Unveiling its first new Boeing 787 Dreamliner, the United Airlines has become the first U.S. carrier to take delivery of the new airplane.
United announced that the first aircraft would undergo an extensive testing regime conducted both by the airline and the FAA prior to entering service in the fall.
Pilots have already been training on the full motion 787 simulator United installed at its Houston hub. Flight attendants and maintenance techs have also been trained on the new aircraft type. Nearly 1,200 spare 787 parts have been procured for quick replacement when needed.
Primarily built with composite materials, the 787 has 30 percent more range and uses approximately 20 percent less fuel than similarly-sized aircraft, while reducing emissions and noise during takeoffs and landings.
The aircraft cabin is configured with 36 seats in United Business-first, 72 seats in United Economy Plus and 111 seats in United Economy. Customers will be more comfortable with improved lighting, bigger windows, larger overhead bins, lower cabin altitude and enhanced ventilation systems, among other features. The 787's in-flight entertainment system offers a new design that feature more intuitive browsing and more filtering options, giving customers the option of searching for programs by language.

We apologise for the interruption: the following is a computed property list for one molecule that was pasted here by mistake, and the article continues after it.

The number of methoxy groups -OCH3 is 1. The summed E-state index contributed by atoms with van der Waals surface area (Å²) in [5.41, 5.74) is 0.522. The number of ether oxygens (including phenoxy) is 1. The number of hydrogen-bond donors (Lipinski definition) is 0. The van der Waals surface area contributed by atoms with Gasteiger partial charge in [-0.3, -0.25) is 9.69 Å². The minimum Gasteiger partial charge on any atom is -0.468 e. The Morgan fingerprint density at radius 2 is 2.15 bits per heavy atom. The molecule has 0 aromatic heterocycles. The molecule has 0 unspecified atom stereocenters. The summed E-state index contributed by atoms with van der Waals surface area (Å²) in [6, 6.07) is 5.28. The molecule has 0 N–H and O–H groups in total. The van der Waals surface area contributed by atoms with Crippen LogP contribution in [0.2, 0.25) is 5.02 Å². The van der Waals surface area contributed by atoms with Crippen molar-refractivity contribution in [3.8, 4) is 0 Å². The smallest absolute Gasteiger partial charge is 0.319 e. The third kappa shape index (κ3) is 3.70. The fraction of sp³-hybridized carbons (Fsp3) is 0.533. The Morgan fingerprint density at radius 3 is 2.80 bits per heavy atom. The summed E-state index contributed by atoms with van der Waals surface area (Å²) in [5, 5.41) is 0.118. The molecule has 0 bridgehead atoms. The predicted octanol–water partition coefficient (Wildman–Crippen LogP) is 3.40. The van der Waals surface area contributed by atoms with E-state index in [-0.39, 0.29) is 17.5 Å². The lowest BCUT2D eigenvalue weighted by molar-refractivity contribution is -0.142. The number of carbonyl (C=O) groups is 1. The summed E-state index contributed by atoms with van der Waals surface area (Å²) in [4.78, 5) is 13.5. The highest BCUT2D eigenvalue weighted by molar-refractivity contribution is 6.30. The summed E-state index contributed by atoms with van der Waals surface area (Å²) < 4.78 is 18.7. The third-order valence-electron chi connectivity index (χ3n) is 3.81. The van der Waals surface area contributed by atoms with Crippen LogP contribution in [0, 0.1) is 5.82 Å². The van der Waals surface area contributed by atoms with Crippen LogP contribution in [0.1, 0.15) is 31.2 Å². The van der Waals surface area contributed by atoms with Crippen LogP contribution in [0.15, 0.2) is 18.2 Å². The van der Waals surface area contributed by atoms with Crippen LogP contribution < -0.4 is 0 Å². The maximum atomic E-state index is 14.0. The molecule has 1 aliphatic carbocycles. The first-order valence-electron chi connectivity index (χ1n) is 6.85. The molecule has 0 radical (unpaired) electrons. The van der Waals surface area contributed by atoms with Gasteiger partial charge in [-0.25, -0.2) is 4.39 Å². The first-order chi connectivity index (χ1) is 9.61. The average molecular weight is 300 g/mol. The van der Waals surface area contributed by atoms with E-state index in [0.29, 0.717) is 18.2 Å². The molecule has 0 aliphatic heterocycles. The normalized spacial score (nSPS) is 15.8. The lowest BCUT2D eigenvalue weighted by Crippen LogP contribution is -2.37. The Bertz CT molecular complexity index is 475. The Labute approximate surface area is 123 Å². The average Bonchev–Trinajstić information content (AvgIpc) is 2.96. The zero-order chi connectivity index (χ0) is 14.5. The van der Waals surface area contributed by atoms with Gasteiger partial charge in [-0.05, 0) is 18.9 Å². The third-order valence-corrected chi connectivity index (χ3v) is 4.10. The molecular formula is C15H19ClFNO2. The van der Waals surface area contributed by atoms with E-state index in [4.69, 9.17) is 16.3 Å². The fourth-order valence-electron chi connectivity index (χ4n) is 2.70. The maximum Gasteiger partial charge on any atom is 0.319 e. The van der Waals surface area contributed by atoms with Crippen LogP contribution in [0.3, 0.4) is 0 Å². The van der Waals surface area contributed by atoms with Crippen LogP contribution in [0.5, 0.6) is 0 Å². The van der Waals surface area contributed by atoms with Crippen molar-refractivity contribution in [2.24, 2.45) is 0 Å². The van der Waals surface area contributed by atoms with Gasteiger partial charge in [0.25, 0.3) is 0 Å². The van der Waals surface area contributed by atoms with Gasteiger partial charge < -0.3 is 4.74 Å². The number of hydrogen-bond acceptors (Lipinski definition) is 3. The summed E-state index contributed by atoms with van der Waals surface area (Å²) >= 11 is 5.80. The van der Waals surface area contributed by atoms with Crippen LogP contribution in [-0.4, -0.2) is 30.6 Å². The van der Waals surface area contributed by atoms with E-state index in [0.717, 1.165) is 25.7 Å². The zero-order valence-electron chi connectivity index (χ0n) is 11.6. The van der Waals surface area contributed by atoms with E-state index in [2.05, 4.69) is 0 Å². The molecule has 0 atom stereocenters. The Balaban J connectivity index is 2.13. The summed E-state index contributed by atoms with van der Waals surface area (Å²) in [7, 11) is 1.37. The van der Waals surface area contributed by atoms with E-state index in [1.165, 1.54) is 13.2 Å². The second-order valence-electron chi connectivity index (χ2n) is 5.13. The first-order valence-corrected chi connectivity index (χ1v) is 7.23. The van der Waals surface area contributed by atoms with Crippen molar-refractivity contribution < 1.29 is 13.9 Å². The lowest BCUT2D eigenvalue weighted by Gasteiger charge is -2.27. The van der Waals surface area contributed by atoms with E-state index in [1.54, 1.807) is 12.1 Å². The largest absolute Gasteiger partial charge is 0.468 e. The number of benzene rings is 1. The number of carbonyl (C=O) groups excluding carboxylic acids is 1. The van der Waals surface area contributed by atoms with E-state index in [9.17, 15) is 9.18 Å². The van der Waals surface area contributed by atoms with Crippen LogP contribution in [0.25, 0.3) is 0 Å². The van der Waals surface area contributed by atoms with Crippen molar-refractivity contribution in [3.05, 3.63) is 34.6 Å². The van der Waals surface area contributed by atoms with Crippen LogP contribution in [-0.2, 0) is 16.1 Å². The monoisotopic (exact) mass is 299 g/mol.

Each of United’s 787s will feature a swooping gold line along the sides of the fuselage from the nose to the tail.
With these advantages, the 787 will open up new non-stop destinations that customers would not be able to otherwise reach on United. Currently, the jet is flying for only two other airlines — Japanese carriers All Nippon Airways and Japan Airlines.
The United Flight
United says it wants to use the livery to pay tribute to its long history of launching new aircraft models with Boeing. The Chicago-based carrier, which was the first airline to fly both the 767 and 777 aircraft, is the North American launch customer for the 787.
The first of 50 Boeing 787s ordered by United is scheduled for delivery in late September, with a total of five expected to enter service by the end of 2012. The Dreamliner is coming to the airline nearly three years behind schedule because of production delays that plagued Boeing's introduction of the jet.
"We have been awaiting this day for a while. And it has been worth every bit of the wait," said Dave Hilfman, United's senior vice president of sales, standing in front of the freshly painted 787 with its signature swept wings.
United has yet to announce an official first flight for the Dreamliner, but Hilfman says the airline will ease the jet into service on domestic routes before transitioning to long-haul service. After that, it will fly between Houston and Lagos, a route on which it will eventually replace United's 777 aircraft. And, in March, United will open its first new route with the 787: daily non-stop service between Tokyo and Denver.